Tom J. Cade and R. David Digby, The Falcons of the World (Ithaca: Comstock/Cornell University Press, 1982) 40; Roland H. Wauer, The American Kestrel: Falcon of Many Names (Neenah: Big Earth Publishing, 2005) 48. The "tooth" in the upper bill distinctive to falcons is shown in red.

William Robert Ogilvie-Grant, Guide to the Gallery of Birds in the Department of Zoology of the British Museum (London: Printed by order of the Trustees [by] Taylor and Francis], 1905) 208 fig. 8.
115 Burns, Osage Indian Customs and Myths, 159 fig. 15; 166.
116 But if we count the black stripes, there are 3 x 4 = 12, a repetition of the number of moons in a year. A more exotic possibility is that the number 9 represents moons (in keeping with the lunar theme), in which case 9 x 29.53 = 265.77, an approximation to the 260 day tonalpohualli calendar, just as 30 x 12 could represent the xiuhpohualli calendar. It should be stressed that there is no evidence for this one way or the other, but is presented as an interesting possibility consistent with the data.
117 Bailey, The Osage and the Invisible World, 32, cp. 33 fig. 3.1.
118 Colors and trees are associated with the six directions by Philip Longtail of the Hočąk Buffalo Clan. James Owen Dorsey, "Miscellaneous Winnebago Notes from Phillip Longtail, 1893 " (Washington, D. C.: Smithsonian Institution, National Anthropological Archives) 4800 Dorsey Papers: Winnebago 3.3.2 [325]. Earthmaker gives Spider six additional eyes "one eye for each of the four directions and one eye for each of the other directions." Joi StCyr, "Why Spider has Eight Eyes," in David Lee Smith, Folklore of the Winnebago Tribe (Norman: University of Oklahoma Press, 1997) 96. For the Lakota, see Goodman, Lakota Star Knowledge, 32-33.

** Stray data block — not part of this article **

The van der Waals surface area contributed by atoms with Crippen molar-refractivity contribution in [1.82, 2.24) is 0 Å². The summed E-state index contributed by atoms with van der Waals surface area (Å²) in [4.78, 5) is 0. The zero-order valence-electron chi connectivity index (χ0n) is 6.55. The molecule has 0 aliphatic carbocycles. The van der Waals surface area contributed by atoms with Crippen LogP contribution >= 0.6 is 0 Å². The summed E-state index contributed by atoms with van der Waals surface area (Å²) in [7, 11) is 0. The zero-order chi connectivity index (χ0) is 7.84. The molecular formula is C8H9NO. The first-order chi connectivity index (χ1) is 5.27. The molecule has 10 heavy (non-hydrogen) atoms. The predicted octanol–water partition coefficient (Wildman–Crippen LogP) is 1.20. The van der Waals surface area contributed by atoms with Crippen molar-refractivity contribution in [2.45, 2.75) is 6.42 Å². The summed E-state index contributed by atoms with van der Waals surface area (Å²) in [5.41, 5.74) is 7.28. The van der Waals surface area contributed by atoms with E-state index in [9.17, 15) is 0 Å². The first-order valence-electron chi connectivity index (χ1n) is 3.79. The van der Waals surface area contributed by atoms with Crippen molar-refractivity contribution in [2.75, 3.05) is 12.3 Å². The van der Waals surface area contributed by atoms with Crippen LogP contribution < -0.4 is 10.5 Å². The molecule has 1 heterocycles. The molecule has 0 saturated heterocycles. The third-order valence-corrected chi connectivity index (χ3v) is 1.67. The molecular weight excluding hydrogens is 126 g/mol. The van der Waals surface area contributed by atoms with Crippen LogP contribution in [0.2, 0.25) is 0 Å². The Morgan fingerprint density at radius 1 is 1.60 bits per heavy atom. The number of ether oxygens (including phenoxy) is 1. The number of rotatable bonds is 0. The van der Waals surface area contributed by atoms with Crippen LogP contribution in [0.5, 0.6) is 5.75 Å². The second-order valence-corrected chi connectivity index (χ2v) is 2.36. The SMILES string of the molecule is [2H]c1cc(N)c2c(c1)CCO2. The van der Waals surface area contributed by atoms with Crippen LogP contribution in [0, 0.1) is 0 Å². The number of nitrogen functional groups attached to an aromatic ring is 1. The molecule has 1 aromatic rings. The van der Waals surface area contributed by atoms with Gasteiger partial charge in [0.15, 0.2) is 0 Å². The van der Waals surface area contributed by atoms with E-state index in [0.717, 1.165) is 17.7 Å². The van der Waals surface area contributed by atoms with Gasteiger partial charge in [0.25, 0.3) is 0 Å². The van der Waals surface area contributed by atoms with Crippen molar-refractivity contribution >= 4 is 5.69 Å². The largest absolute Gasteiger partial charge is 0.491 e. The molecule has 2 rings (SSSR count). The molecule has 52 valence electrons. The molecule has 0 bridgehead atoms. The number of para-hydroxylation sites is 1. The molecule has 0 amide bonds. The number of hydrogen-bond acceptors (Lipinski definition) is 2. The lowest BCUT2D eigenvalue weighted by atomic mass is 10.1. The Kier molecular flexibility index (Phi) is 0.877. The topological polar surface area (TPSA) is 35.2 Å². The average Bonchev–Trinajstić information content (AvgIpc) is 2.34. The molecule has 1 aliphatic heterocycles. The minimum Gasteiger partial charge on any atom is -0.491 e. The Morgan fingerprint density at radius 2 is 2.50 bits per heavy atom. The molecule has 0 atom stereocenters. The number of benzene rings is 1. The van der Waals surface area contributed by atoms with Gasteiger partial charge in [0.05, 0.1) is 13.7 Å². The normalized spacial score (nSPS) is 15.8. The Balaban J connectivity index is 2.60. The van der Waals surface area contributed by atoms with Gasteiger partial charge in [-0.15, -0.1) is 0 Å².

119 Goodman, Lakota Star Knowledge, 17, 33.
120 Duncan and Carol Diaz-Granados, "Empowering the SECC: The 'Old Woman' and Oral Tradition," 211.
121 For this ritual, see Bailey, The Osage and the Invisible World, 216-218.
122 Bailey, The Osage and the Invisible World, 217 Song.
123 "These are not real birds, but they are symbols." Bailey, The Osage and the Invisible World, 140.
124 Bailey, The Osage and the Invisible World, 50, 66, 134, 166, 190, 214, 218, 219, 221.
125 Bailey, The Osage and the Invisible World, 134.
126 Bailey, The Osage and the Invisible World, 50.
127 Bailey, The Osage and the Invisible World, 216.
128 Paul Radin, The Winnebago Tribe (Lincoln: University of Nebraska Press, 1990 [1923]) 161 nt. 1.
129 Willoughby, "Notes on the History and Symbolism of the Muskhogeans and the People of Etowah," 24 fig. 9, 26 fig. 10; Fundaburk and Foreman, Sun Circles and Human Hands, plate 31.